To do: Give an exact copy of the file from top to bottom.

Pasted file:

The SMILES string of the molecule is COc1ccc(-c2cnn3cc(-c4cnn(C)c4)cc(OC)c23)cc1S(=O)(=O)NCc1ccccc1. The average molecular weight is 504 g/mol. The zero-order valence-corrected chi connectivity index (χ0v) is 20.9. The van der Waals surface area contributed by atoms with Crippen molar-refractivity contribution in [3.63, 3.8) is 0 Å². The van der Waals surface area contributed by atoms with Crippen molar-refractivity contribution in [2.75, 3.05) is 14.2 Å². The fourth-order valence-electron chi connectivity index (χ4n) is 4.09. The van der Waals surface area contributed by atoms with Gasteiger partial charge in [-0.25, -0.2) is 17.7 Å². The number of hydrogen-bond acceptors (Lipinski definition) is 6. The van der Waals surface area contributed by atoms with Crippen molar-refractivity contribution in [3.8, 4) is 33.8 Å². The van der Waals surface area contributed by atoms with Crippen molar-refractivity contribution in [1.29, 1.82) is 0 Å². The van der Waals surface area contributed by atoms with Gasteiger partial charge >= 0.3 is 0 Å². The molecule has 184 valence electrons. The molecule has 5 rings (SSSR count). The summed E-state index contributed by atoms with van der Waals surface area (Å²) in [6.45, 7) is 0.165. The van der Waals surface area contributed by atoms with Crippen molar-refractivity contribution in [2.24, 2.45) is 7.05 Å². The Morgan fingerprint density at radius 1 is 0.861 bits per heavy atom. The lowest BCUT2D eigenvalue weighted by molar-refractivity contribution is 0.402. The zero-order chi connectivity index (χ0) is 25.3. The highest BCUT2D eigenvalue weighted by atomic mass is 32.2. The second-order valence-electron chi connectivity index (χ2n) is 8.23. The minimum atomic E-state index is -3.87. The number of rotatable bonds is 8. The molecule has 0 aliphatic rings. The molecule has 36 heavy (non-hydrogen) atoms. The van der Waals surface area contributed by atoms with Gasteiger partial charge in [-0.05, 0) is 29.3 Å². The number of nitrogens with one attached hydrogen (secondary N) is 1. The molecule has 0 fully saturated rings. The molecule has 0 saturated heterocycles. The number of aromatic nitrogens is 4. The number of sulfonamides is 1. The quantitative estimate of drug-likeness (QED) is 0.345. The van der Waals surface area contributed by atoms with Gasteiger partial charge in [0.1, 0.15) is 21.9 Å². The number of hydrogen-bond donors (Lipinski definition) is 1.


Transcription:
The SMILES string of the molecule is COc1ccc(-c2cnn3cc(-c4cnn(C)c4)cc(OC)c23)cc1S(=O)(=O)NCc1ccccc1. The average molecular weight is 504 g/mol. The zero-order valence-corrected chi connectivity index (χ0v) is 20.9. The van der Waals surface area contributed by atoms with Crippen molar-refractivity contribution in [3.63, 3.8) is 0 Å². The van der Waals surface area contributed by atoms with Crippen molar-refractivity contribution in [2.75, 3.05) is 14.2 Å². The fourth-order valence-electron chi connectivity index (χ4n) is 4.09. The van der Waals surface area contributed by atoms with Gasteiger partial charge in [-0.25, -0.2) is 17.7 Å². The number of hydrogen-bond acceptors (Lipinski definition) is 6. The van der Waals surface area contributed by atoms with Crippen molar-refractivity contribution in [3.8, 4) is 33.8 Å². The van der Waals surface area contributed by atoms with Crippen molar-refractivity contribution in [1.29, 1.82) is 0 Å². The van der Waals surface area contributed by atoms with Gasteiger partial charge >= 0.3 is 0 Å². The molecule has 184 valence electrons. The molecule has 5 rings (SSSR count). The summed E-state index contributed by atoms with van der Waals surface area (Å²) in [6.45, 7) is 0.165. The van der Waals surface area contributed by atoms with Crippen molar-refractivity contribution in [2.24, 2.45) is 7.05 Å². The Morgan fingerprint density at radius 1 is 0.861 bits per heavy atom. The lowest BCUT2D eigenvalue weighted by molar-refractivity contribution is 0.402. The zero-order chi connectivity index (χ0) is 25.3. The highest BCUT2D eigenvalue weighted by atomic mass is 32.2. The second-order valence-electron chi connectivity index (χ2n) is 8.23. The minimum atomic E-state index is -3.87. The number of rotatable bonds is 8. The molecule has 0 aliphatic rings. The molecule has 36 heavy (non-hydrogen) atoms. The van der Waals surface area contributed by atoms with Gasteiger partial charge in [-0.05, 0) is 29.3 Å². The number of nitrogens with one attached hydrogen (secondary N) is 1. The molecule has 0 fully saturated rings. The molecule has 0 saturated heterocycles. The number of aromatic nitrogens is 4. The number of sulfonamides is 1. The quantitative estimate of drug-likeness (QED) is 0.345. The van der Waals surface area contributed by atoms with Gasteiger partial charge in [0.1, 0.15) is 21.9 Å². The number of hydrogen-bond donors (Lipinski definition) is 1.